5 big brands that survived Chapter 11

Hang in there, Kodak. Bankruptcy doesn't have to mean the end.

By InvestorPlace Jan 25, 2012 10:29AM

Cory Docken/Spots Illustration/JupiterimagesBy Jeff Reeves

Eastman Kodak (EKDKQ) surprised few investors by declaring bankruptcy last week. It was clear to many business insiders back in September that Kodak was headed to zero after a panicked move to tap its credit line. As those who have watched the corporate history of Kodak know, years of big debts and a lack of innovation have been weighing on the iconic photography company for quite some time.

So is bankruptcy the end of Kodak? Will the brand disappear forever?

Probably not. Chapter 11 is sometimes just another chapter in the long history of a company. Here are several big-name brands that have declared bankruptcy and emerged successfully on the other side.

Major airline carriers

It's impossible to pick just one airline brand that has declared Chapter 11. Major carriers have gotten bankruptcy filings down to a science in this era of expensive regulations, expensive fuel costs and expensive union contracts. Here's a short list of the players:

In November of last year, AMR Corp. (AMR), the parent of American Airlines, was the last of the "legacy carriers" to suffer bankruptcy reorganization. It has yet to emerge, obviously.

Continental Airlines slid into bankruptcy first, in both 1983 and 1990, before it merged with United to form United Continental Holdings (UAL) in 2010. United itself went bankrupt in 2002 and emerged in 2006.

Delta Air Lines (DAL) filed for bankruptcy in 2005 and emerged in 2007.

US Airways (LCC) went bankrupt in 2002, briefly emerged, and went bust again in 2004. It was married with America West in 2005 to make it healthy enough to muddle through.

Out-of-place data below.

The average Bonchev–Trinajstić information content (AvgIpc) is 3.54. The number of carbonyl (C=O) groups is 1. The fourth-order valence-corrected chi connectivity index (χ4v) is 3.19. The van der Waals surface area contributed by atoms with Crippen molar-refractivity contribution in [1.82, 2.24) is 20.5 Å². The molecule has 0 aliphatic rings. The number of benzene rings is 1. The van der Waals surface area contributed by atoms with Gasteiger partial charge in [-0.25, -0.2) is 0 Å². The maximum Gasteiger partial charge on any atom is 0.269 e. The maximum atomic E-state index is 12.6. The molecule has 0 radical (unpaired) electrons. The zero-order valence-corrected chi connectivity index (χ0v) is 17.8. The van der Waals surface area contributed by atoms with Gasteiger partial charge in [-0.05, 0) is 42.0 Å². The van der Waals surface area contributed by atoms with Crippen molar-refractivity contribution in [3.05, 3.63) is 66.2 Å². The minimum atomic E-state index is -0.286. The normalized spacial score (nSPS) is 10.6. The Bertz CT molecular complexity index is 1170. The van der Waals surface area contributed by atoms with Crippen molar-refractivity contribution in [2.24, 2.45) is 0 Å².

Obviously, the airline business has seen a mess of bankruptcies. But the planes keep flying, and the companies keep operating. They may never be growth stocks or big cash cows for investors, but they haven't disappeared.

General Motors

GM (GM) was facing troubles before the financial crisis, and in early 2009 relied on a government bailout -- as did fellow ailing automaker Chrysler. The total price tag of the automaker bailouts was $82 billion (and according to a recent report, taxpayers will lose about $14 billion on the "investment").

But GM made a speedy exit from Chapter 11, emerging in July of 2010 and holding a $20 billion GM public offering in November 2010 -- the largest IPO in history at the time.

Bankruptcy led to lots of changes at GM, from restructured union contracts to the end of the Pontiac and Saturn brands to the death of Mr. Goodwrench. But now, GM is soundly profitable with around $150 billion in annual revenue. So much for General Motors being junked after bankruptcy.


A mainstay of mall and airport food courts, Sbarro has about 1,000 cafeteria-style pizza and pasta restaurants in the U.S. and overseas. The late Gennaro Sbarro started the business in 1956, and his family sold it to a private equity firm in 2007. The company went under in 2011, however, filing for Chapter 11.

Sbarro's challenges were apparently shared in the pizza "sector" in 2011. The nation's No. 10 pizza shop, west-coast based Round Table pizza with over 500 locations, and Uno Chicago Grill also went belly up in the same year.

In November 2011, Sbarro was granted court approval to emerge from bankruptcy after slashing its debt by around 70%, and providing the company with $35 million in cash to grow.


In October of 2011, Friendly's announced that it was declaring bankruptcy and closing over 60 stores nationwide. But quick as a wink, the company emerged just a few weeks ago -- on Jan. 9 -- after selling operations and restructuring. Friendly's blamed the sluggish economy and slowing consumer spending, but apparently a quick reshaping of the balance sheet and some cost-cutting was enough to change the company's fortunes.

Friendly's has a 76-year history of offering tasty desserts and diner food. But it also has gotten a bad rap with many consumers for the quality of its service. Check any online review site like Yelp and look for yourself. New management says it will address these concerns, but only time will tell.